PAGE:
PITT STREET. [Newspaper Article] — Australian Band of Hope Journal — 29 August 1857
PITT STREET. Last Wednesday, a lecture was delivered by Mr. Holdsworth on " Boats and Boating." The lecturer | explained the different builds of boats, j illustrating the subject with several small models. How to manage them, the cause of accidents, and many other things that were highly inte resting, were touched upon and listened to with great attention. The prizes for the last essay (subject: True Greatness) were given to the successful competitors at the con clusion. Twelve essays were received. The Trial of John Barleycorn will be given next Wednesday evening, Sept. 2, by some of the members of the Bathurst-street Band of Hope. This amusing trial requires upwards of 30 characters, including the 12 jurymen, and occupies one hour and a half in its recital. A charge of three pence each will be made Qn this occasion. September 9.-Becitations by the members of the Society.
The Blind Musician. [Newspaper Article] — Australian Band of Hope Journal — 29 August 1857
% $5Irab Pusitran. MANY years ago, a poor blind boy might be seen sitting under a tree, in 0 O ' Yorkshire, playing various sweet tunes on the flute. 1 am glad to say that his little sister was very affectionate to him ; at all times ready to give up her play, that she might sit and read to her sightless brother. Many a time whilst under the shade .f the tree, the blind boy had heard the sweet warblings of the beautiful birds, and this created in his mind a }©ve for music. A kind-hearted boy from- the neighbouring school,"*instead of spending his money in &lt;.>>'; ob., pur chased a small ikt- " * ^oT redit to the blind boy. Oh how this instru ment gladdened the little fellow. He soon learned to play very sweetly; bo I much so, that the schoolboys would often stop to listen to him, and cheer him with kind words and heartfelt thanks. As the boy grew older, his proficiency in music was so great, that on a vacancy occurring in the office of or ganist for one of the large ...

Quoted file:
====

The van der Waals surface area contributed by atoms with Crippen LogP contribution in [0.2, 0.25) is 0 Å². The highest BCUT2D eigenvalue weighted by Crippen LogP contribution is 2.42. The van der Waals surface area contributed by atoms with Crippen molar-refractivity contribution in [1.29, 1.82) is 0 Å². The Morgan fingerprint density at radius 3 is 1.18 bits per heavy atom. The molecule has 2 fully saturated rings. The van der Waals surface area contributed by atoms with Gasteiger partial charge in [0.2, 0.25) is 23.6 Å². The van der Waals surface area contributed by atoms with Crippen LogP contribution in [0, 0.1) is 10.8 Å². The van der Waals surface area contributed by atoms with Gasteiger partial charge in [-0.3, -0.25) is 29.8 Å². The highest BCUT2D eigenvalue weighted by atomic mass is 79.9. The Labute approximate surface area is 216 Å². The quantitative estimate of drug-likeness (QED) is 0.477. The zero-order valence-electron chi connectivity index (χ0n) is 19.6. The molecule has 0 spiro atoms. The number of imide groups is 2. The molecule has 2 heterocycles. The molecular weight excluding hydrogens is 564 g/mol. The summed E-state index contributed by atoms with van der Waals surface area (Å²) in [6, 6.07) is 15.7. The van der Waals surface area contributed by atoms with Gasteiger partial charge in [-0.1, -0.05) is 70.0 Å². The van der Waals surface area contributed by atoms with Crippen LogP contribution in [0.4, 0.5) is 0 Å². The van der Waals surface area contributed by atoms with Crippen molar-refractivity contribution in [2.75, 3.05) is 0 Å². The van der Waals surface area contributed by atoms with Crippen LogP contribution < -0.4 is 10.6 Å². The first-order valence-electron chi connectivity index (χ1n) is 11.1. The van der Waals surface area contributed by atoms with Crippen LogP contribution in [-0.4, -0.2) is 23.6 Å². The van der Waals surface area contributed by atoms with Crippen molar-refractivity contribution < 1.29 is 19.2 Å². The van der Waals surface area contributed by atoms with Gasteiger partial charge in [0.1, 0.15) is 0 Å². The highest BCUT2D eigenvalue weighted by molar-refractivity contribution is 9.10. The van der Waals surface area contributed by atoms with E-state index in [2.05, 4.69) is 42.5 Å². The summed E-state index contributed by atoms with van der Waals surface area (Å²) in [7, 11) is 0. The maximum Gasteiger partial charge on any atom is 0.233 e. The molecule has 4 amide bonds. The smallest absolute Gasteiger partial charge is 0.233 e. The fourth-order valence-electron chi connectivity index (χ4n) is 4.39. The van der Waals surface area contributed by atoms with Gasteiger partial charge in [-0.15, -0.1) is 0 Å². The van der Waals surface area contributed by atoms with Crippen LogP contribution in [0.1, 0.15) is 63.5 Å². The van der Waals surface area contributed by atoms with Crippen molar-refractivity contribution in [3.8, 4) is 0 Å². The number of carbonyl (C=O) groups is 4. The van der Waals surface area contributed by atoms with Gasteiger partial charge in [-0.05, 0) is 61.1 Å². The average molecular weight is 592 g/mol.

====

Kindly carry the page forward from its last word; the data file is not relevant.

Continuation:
SIR WILLIAM A'BECKETT ON THE MAINE LAW. [Newspaper Article] — Australian Band of Hope Journal — 29 August 1857
SIR WILLIAM A'BECKETT ON THE MAINE LAW. A LECTURE was delivered in the School of Arts, Pitt-street, on Monday evening, 24th August, by Sir William a'Beckett, late Chief Justice of Victoria, on the necessity of suppressing by law the sale of intoxicating drinks, About 250 were present, amongst whom we noticed Sir Alfred Stephen, and many others standing high in the estimation of their fellow citizens. Sir William gave the history and working of the Maine Law, showing that it was perfectly constitutional, and no infringement on the liberty of the subject. He showed that where the law had been repealed it had been followed by the most disastrous conse quences. The various objections to the measure were ably combated. The drunkenness of countries where only light wines were used was clearly shown, and the lecturer's opinion was, the vine in Australia should be culti vated for the table only. The present effective society in England, entitled " The United Kingdom Alliance for the suppres...
OUR MESSAGE. [Newspaper Article] — Australian Band of Hope Journal — 29 August 1857